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Electric cars are in the news once again so we thought we'd quickly answer the essential questions many motorists will have about driving in the post petrol and diesel age. So let’s break it down.

How do you charge an electric car and how long does it take?

While electric cars are already part of the landscape (and early adopters are well up to speed) there’s a whole new world of technology those coming from petrol or diesel cars won’t have encountered before. At a basic level charging an electric car is really simple, too. You simply plug it into a source of electricity, the battery charges up and you’re good to go. There is, inevitably, a little more to it than that, though.

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While you can charge an electric car from a regular three-pin domestic plug socket it’s not really recommended, from either safety or convenience perspectives. Safety because electric cars draw a lot of current and can overload regular cables and it’s not really sensible to have long extension leads trailing across the pavement or your driveway. And convenience because it will take you a really, really long time to fully charge a modern electric vehicle (or EV) on a domestic supply.

Charging power is usually measured in kW and EV batteries in kW hours, or kWh. You can do the basic maths – a 20kWh battery would take around four hours to charge from 0-100% with a 5kW supply, two hours on 10kW and so on – and most EVs use batteries ranging from 30kWh all the way to 100kWh.

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A dedicated home charging point can usually manage up to 7kW while public chargers can range from 10kW upwards. Dedicated fast chargers can, in theory, manage anything from 50kW to over 100kW but are currently few and far between and can be expensive to use. As infrastructure improves these will become more commonplace and, in the time it takes to stop for a coffee or comfort break at a motorway services, you should be able to top up your battery and reach your destination without too much disruption to your existing driving patterns. For most daily needs the majority of EV owners will usually just charge at home and plug the car in overnight, much as they would their phone.

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How far will a charge take you?

This will vary on a number of factors, and from car to car. It’s dictated by both the size of the battery and the power and performance of the motor, with different manufacturers offering different characteristics. A small battery makes a car a lot cheaper but will mean less range, a bigger battery can mean more range, more performance, or both. Many cars offer drivers the option of different modes according to their needs, for instance ‘range’ settings for longer journeys.

Driving conditions can also make a big difference – cold temperatures can reduce range, especially if you’re using headlights, heating, wipers and other features. The way you drive is also important and if you’re smart about using downhill gradients or braking for junctions and traffic lights to regenerate you can boost your range. You may have to adapt your driving style a little but EVs are very easy to drive and many cars have modes and settings to help.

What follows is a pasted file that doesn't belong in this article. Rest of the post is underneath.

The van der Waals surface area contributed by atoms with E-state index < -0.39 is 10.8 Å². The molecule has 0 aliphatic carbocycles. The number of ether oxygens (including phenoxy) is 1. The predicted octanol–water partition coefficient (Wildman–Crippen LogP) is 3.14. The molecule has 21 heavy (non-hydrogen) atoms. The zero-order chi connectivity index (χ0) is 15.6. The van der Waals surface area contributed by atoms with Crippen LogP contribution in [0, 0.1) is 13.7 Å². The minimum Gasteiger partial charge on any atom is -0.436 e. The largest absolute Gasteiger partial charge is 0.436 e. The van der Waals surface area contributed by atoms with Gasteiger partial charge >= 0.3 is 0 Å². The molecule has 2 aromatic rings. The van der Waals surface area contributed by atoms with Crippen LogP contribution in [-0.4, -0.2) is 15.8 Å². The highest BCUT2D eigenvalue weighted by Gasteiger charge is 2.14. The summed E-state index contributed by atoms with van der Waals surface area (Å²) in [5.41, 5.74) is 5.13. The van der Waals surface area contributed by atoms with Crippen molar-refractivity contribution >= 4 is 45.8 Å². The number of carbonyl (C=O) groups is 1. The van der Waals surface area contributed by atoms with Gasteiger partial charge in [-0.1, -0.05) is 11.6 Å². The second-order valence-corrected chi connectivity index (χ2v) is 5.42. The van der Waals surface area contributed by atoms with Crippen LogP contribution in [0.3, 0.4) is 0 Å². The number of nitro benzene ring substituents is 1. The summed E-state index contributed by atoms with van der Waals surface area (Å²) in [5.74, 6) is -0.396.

Manufacturers will publish an officially calculated range for comparison purposes but small electric cars like the Mini Electric or Honda e may do little more than 100 miles on a full charge in real-world driving, while battery powered versions of popular superminis like the Vauxhall Corsa may achieve double that. Premium models like Teslas use bigger batteries and may, meanwhile, be capable of 300 miles or more on a charge.



Do you have to upgrade your home electricity supply?

Most people will not have to upgrade their domestic electricity supply though, as above, you will probably want to invest in a dedicated ‘wallbox’ charging point for your home if you have off-street parking. Many manufacturers will include this as part of the purchase so look out for special offers and deals here. But you may have to pay extra to have a box installed by a professional, so factor this into your equations.

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Once installed a wallbox will mean you can charge your car faster than you could on a regular socket, and in complete safety. Many will include dedicated tariffs and supply deals, which you can manage via apps and timers so you can replenish your car’s battery when electricity is cheaper during off-peak periods.

Do they save money in comparison to petrol/diesel cars?

If you shop around, take advantage of dedicated tariffs and are smart about how and when you charge up at home you could run an electric car for a fraction of what it costs to fill up a regular petrol or diesel car. Whether or not that offsets the higher purchase price will come down to your particular driving patterns but, at a day to day level, an EV could save you money.

Charging in public can be a lot more expensive and you pay a premium for the convenience of using fast chargers, but it will likely still cost less than petrol or diesel on a pence per mile basis and, for most EV drivers, this will be the exception rather than the rule.

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At the moment there are also significant tax incentives to buy an electric car, ranging from zero VED (or road tax as it’s often known) to massive savings on Benefit In Kind that can save company car drivers vast amounts of money each month. As more cities look to introduce low emission zones electric cars will likely score discounts or exemptions there too, which is worth considering if your commute takes you into larger conurbations around the country.